The Bestiaire d’amours citing a motet
Vies de saints
The extract above is an image from the manuscript Paris, Bibliothèque nationale de France, fonds français 412, which is not (despite the title given on Gallica) a saint’s life, but a copy of Richard de Fournival’s Bestiary of Love (I sent them an update via their feedback form to this effect, so expect to see it corrected within a couple of years!). Like the copy of the same poem in Oxford, Bodleian Library, MS Douce 308, it has the text ‘Merci de qui j’atendoie secours et aie m’est si del tout eslongie’ added to the end. This text is refrain vdB1308 in the standard catalogue of refrain texts by Nico H. J. van den Boogaard. It is also found at the start of the motet voice no.792 (in the standard numbering by Ludwig and van der Werf), which is a motet copied in four motet manuscripts W2, Mo, StV, and N (for a key to these sigla and links to those MSS online, see my earlier post).
What is a refrain from a motet voice doing at the end of a long and generically strange and innovative prose narrative (which combines the idea of a bestiary with the reality of an amorous exchange between male ‘je’ and his desired — and resisting — lady)? Why is this refrain in only two sources of this widely copied work? Does that mean they’re related?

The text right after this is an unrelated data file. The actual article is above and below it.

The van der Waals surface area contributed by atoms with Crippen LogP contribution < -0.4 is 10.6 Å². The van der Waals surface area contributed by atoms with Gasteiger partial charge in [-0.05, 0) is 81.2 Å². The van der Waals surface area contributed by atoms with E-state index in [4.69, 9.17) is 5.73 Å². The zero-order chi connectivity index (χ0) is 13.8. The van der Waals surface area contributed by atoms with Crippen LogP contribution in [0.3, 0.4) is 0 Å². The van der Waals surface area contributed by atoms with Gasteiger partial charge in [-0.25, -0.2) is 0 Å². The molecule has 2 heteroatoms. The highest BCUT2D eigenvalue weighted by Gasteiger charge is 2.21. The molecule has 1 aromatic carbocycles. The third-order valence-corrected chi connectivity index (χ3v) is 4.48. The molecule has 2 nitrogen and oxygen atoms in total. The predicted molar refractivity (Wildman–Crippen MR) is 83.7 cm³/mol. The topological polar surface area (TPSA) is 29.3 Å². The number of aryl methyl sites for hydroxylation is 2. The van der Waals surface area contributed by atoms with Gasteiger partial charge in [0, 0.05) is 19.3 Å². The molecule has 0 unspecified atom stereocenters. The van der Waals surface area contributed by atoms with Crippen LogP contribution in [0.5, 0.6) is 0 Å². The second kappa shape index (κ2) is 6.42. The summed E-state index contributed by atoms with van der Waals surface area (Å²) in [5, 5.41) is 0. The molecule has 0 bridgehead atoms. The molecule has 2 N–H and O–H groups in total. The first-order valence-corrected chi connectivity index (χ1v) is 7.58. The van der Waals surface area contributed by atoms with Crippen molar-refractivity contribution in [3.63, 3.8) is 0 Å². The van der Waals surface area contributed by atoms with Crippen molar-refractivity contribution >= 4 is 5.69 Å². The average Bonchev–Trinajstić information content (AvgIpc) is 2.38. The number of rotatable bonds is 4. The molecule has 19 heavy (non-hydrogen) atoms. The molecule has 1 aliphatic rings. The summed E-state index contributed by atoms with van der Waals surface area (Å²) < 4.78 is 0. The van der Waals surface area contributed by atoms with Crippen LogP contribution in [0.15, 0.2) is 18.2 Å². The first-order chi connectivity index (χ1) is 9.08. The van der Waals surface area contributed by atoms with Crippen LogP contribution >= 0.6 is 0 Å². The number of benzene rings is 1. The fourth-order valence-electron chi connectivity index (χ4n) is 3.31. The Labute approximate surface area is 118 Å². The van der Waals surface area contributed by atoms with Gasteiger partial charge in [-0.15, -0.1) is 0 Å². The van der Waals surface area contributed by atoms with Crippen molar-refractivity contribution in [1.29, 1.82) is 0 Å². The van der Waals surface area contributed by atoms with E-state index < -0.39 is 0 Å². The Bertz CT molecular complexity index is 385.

The author of this work, Richard de Fournival, is someone who, if he hadn’t lived in what we now call the Middle Ages, might have been considered a ‘Renaissance Man’. He was multi-talented: a licensed surgeon, Fluent in French and Latin, and a writer of prose, narrative poetry, and lyric on subjects as diverse as love, alchemy, and the contents of his own library. He was clearly widely read (in both senses: he’d read widely and his own works were read widely). Some of his lyrics ended up being entirely set to music as voices in polyphonic motets so it is clear that he knew about the permeability of various genres of imaginative writing in the thirteenth century and the special ability of music to provide a conduit for generic transgression. Perhaps the refrain is authorial, perhaps not, but it’s certainly in keeping with Richard’s penchant for generic mixing. Richard is someone I’ve been intrigued by ever since I read the Bestiary of Love when researching Sung Birds, and I’m increasingly fascinated by his output and would like to work on him further. Like Machaut, Richard’s multi-faceted life and artistic output — with its clear musical links — makes him a challenging object for study, but probably also a rewarding one. I have plans!